[WATCH] Trevor Zahra sounds warning on Maltese language crisis

Xtra on TVM | The award-winning author says a new generation of children is growing up with a lacking Maltese vocabulary

The Maltese language is facing a crisis, but it is largely down to children not speaking the language rather than reading it, author Trevor Zahra has warned.

During an interview on the TVM’s Xtra, Zahra said that a new generation of children is growing up with a major lack of Maltese vocabulary, speaking a mixture of English and Maltese.

“I believe that children are capable of learning languages. They are capable of learning any language you give them. What’s bad is denying them Maltese by only speaking English. I believe that if it’s possible for a family to have the father speak to them in English, and the mother in Maltese, the children can grow up speaking English and Maltese well. But this never happens,” he said.

“I think that’s the crisis. Children have such an influx of English coming from social media, their tablets, smartphones, and so on, that there’s a huge lack of vocabulary.”

Zahra also remarked on spelling mistakes written online, and how mistakes in the Maltese language are generally dismissed while English spelling mistakes generate more anger.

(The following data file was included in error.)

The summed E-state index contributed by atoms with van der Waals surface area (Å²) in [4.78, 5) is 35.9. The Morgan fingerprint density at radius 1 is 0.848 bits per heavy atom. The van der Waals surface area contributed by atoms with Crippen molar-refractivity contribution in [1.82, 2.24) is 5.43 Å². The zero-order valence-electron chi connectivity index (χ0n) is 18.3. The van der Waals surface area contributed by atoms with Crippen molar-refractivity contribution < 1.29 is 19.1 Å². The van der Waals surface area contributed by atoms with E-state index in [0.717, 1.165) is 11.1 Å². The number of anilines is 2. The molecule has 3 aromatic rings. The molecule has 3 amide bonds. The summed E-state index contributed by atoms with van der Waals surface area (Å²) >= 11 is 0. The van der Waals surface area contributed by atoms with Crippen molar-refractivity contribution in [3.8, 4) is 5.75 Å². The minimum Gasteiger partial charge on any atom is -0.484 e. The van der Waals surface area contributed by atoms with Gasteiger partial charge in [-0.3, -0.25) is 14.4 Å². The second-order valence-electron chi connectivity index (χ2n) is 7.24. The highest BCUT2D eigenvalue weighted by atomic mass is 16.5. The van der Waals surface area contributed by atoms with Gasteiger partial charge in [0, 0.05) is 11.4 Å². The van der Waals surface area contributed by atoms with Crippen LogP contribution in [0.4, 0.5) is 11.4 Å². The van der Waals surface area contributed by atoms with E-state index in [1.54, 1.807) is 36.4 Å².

Earlier in the interview, Zahra said that he was always obsessed with having books for children in Maltese. He mentioned having grown up reading Enid Blyton’s books, but had questioned why none of her books were available in the Maltese language, or on the local environment.

He recalled having spent the 70s writing books tailored for children but in the Maltese language, often using what he dubbed the “formula” of Enid Blyton, with children solving mysteries or catching the villain, but always in a Maltese context and environment.

“My biggest satisfaction is meeting with adults and having them tell me that they started reading Maltese books through my own books,” he said.

Zahra mentioned his collection of stories called ‘Ħrejjef minn Wied Peprina’, saying that his aim was not just to write stories on animals but to make children aware of Malta’s local fauna.

“My aim was that – underneath the story, the plot, the characters - making the children conscious that we have our own environment. That we must first be conscious of our environment, and then appreciate it and take care of it.”

 He said he never cared for moral messages in his stories, and that if they are there, it is due to coincidence. “Literature is there to give pleasure at the end of the day,” he said.

“Whenever someone asks me what I wanted to say in my work, I tell them that all I wanted to say is already there, I have nothing to add. What I say now is superfluous.”

On whether his books were based on more personal experiences, Zahra remarked that there is no such thing as fiction writing. “Sometimes they ask me whether my characters are true, and I tell them yes and no. Without wanting to, you write about your experiences – on what you want, what you dream, what scares you, what excites you, what provokes you.”